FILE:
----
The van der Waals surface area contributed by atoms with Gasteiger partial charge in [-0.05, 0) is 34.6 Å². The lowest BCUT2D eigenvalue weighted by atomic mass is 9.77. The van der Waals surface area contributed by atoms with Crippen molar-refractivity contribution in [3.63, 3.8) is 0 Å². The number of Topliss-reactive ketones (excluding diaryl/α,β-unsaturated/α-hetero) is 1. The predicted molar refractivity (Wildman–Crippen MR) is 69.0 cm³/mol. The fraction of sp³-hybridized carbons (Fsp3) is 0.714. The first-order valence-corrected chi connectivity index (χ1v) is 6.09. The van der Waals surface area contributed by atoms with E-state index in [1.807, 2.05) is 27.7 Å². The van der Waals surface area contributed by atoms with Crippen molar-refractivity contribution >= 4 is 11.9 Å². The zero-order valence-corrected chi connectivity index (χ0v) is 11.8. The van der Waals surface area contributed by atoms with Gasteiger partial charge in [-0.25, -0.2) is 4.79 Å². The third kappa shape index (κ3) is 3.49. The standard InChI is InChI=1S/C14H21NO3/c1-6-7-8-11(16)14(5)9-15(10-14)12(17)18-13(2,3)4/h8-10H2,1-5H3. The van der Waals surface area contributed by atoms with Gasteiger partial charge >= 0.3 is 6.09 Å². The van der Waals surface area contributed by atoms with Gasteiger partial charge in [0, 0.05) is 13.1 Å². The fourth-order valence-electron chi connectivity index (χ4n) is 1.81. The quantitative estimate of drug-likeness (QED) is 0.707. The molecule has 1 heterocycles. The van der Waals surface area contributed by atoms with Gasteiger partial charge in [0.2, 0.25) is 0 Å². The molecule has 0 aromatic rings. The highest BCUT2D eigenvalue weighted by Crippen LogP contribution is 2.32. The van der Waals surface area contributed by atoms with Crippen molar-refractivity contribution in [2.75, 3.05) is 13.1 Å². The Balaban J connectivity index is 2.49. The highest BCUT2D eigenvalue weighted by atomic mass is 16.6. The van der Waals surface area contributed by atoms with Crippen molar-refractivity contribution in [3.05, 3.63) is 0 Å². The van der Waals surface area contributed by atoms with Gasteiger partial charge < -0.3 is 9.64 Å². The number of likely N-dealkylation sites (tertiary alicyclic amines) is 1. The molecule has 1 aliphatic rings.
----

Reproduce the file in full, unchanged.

The van der Waals surface area contributed by atoms with Gasteiger partial charge in [-0.05, 0) is 34.6 Å². The lowest BCUT2D eigenvalue weighted by atomic mass is 9.77. The van der Waals surface area contributed by atoms with Crippen molar-refractivity contribution in [3.63, 3.8) is 0 Å². The number of Topliss-reactive ketones (excluding diaryl/α,β-unsaturated/α-hetero) is 1. The predicted molar refractivity (Wildman–Crippen MR) is 69.0 cm³/mol. The fraction of sp³-hybridized carbons (Fsp3) is 0.714. The first-order valence-corrected chi connectivity index (χ1v) is 6.09. The van der Waals surface area contributed by atoms with E-state index in [1.807, 2.05) is 27.7 Å². The van der Waals surface area contributed by atoms with Crippen molar-refractivity contribution >= 4 is 11.9 Å². The zero-order valence-corrected chi connectivity index (χ0v) is 11.8. The van der Waals surface area contributed by atoms with Gasteiger partial charge in [-0.25, -0.2) is 4.79 Å². The third kappa shape index (κ3) is 3.49. The standard InChI is InChI=1S/C14H21NO3/c1-6-7-8-11(16)14(5)9-15(10-14)12(17)18-13(2,3)4/h8-10H2,1-5H3. The van der Waals surface area contributed by atoms with Gasteiger partial charge >= 0.3 is 6.09 Å². The van der Waals surface area contributed by atoms with Gasteiger partial charge in [0, 0.05) is 13.1 Å². The fourth-order valence-electron chi connectivity index (χ4n) is 1.81. The quantitative estimate of drug-likeness (QED) is 0.707. The molecule has 1 heterocycles. The van der Waals surface area contributed by atoms with Gasteiger partial charge in [0.2, 0.25) is 0 Å². The molecule has 0 aromatic rings. The highest BCUT2D eigenvalue weighted by Crippen LogP contribution is 2.32. The van der Waals surface area contributed by atoms with Crippen molar-refractivity contribution in [2.75, 3.05) is 13.1 Å². The Balaban J connectivity index is 2.49. The highest BCUT2D eigenvalue weighted by atomic mass is 16.6. The van der Waals surface area contributed by atoms with Crippen molar-refractivity contribution in [3.05, 3.63) is 0 Å². The van der Waals surface area contributed by atoms with Gasteiger partial charge < -0.3 is 9.64 Å². The number of likely N-dealkylation sites (tertiary alicyclic amines) is 1. The molecule has 1 aliphatic rings.